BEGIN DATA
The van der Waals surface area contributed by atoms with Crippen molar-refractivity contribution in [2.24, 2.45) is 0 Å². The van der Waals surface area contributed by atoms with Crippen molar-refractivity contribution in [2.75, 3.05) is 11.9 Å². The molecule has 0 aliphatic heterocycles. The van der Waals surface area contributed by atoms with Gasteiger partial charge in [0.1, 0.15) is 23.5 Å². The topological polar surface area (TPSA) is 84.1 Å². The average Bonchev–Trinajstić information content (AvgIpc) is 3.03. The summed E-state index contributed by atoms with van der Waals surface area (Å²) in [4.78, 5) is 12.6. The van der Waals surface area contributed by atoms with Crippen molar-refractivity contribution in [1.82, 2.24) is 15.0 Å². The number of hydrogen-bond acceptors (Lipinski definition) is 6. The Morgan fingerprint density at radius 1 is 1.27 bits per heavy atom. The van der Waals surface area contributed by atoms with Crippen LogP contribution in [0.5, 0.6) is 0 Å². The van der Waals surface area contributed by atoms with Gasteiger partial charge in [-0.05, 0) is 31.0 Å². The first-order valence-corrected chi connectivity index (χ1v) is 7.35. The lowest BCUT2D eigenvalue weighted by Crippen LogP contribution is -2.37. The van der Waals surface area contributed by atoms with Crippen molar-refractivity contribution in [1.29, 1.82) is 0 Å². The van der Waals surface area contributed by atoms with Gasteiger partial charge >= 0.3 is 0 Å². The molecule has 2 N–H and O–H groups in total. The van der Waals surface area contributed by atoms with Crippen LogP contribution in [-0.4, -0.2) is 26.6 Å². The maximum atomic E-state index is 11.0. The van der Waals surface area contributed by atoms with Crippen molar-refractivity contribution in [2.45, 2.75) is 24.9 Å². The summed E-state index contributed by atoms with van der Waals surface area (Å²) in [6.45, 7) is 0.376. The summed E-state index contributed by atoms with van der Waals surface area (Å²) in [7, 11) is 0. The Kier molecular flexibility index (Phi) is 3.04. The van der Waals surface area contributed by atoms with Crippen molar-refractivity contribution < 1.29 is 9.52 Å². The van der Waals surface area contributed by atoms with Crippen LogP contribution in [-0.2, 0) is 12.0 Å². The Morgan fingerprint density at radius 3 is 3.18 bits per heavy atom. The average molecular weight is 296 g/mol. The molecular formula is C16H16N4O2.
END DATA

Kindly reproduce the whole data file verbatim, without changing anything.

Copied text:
The van der Waals surface area contributed by atoms with Crippen molar-refractivity contribution in [2.24, 2.45) is 0 Å². The van der Waals surface area contributed by atoms with Crippen molar-refractivity contribution in [2.75, 3.05) is 11.9 Å². The molecule has 0 aliphatic heterocycles. The van der Waals surface area contributed by atoms with Gasteiger partial charge in [0.1, 0.15) is 23.5 Å². The topological polar surface area (TPSA) is 84.1 Å². The average Bonchev–Trinajstić information content (AvgIpc) is 3.03. The summed E-state index contributed by atoms with van der Waals surface area (Å²) in [4.78, 5) is 12.6. The van der Waals surface area contributed by atoms with Crippen molar-refractivity contribution in [1.82, 2.24) is 15.0 Å². The number of hydrogen-bond acceptors (Lipinski definition) is 6. The Morgan fingerprint density at radius 1 is 1.27 bits per heavy atom. The van der Waals surface area contributed by atoms with Crippen LogP contribution in [0.5, 0.6) is 0 Å². The van der Waals surface area contributed by atoms with Gasteiger partial charge in [-0.05, 0) is 31.0 Å². The first-order valence-corrected chi connectivity index (χ1v) is 7.35. The lowest BCUT2D eigenvalue weighted by Crippen LogP contribution is -2.37. The van der Waals surface area contributed by atoms with Crippen molar-refractivity contribution in [1.29, 1.82) is 0 Å². The van der Waals surface area contributed by atoms with Gasteiger partial charge >= 0.3 is 0 Å². The molecule has 2 N–H and O–H groups in total. The van der Waals surface area contributed by atoms with Crippen LogP contribution in [-0.4, -0.2) is 26.6 Å². The maximum atomic E-state index is 11.0. The van der Waals surface area contributed by atoms with Crippen molar-refractivity contribution in [2.45, 2.75) is 24.9 Å². The summed E-state index contributed by atoms with van der Waals surface area (Å²) in [6.45, 7) is 0.376. The summed E-state index contributed by atoms with van der Waals surface area (Å²) in [7, 11) is 0. The Kier molecular flexibility index (Phi) is 3.04. The van der Waals surface area contributed by atoms with Crippen molar-refractivity contribution < 1.29 is 9.52 Å². The van der Waals surface area contributed by atoms with Crippen LogP contribution in [-0.2, 0) is 12.0 Å². The Morgan fingerprint density at radius 3 is 3.18 bits per heavy atom. The average molecular weight is 296 g/mol. The molecular formula is C16H16N4O2.